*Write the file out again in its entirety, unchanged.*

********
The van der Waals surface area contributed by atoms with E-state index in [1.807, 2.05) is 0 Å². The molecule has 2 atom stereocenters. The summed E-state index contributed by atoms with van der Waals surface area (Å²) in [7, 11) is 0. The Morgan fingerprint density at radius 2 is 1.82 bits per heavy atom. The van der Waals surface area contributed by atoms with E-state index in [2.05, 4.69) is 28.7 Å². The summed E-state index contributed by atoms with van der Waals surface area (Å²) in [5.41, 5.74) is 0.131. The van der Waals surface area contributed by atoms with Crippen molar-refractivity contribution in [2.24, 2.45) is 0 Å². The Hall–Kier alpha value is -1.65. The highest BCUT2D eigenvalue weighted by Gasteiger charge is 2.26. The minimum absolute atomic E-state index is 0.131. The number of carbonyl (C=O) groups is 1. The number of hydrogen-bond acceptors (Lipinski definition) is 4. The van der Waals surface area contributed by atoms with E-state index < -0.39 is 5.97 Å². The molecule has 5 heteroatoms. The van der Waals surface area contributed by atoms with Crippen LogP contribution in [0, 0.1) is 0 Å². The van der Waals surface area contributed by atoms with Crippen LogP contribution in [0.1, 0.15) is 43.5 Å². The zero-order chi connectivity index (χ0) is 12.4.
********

The van der Waals surface area contributed by atoms with E-state index in [1.807, 2.05) is 0 Å². The molecule has 2 atom stereocenters. The summed E-state index contributed by atoms with van der Waals surface area (Å²) in [7, 11) is 0. The Morgan fingerprint density at radius 2 is 1.82 bits per heavy atom. The van der Waals surface area contributed by atoms with E-state index in [2.05, 4.69) is 28.7 Å². The summed E-state index contributed by atoms with van der Waals surface area (Å²) in [5.41, 5.74) is 0.131. The van der Waals surface area contributed by atoms with Crippen molar-refractivity contribution in [2.24, 2.45) is 0 Å². The Hall–Kier alpha value is -1.65. The highest BCUT2D eigenvalue weighted by Gasteiger charge is 2.26. The minimum absolute atomic E-state index is 0.131. The number of carbonyl (C=O) groups is 1. The number of hydrogen-bond acceptors (Lipinski definition) is 4. The van der Waals surface area contributed by atoms with E-state index < -0.39 is 5.97 Å². The molecule has 5 heteroatoms. The van der Waals surface area contributed by atoms with Crippen LogP contribution in [0, 0.1) is 0 Å². The van der Waals surface area contributed by atoms with Crippen LogP contribution in [0.1, 0.15) is 43.5 Å². The zero-order chi connectivity index (χ0) is 12.4.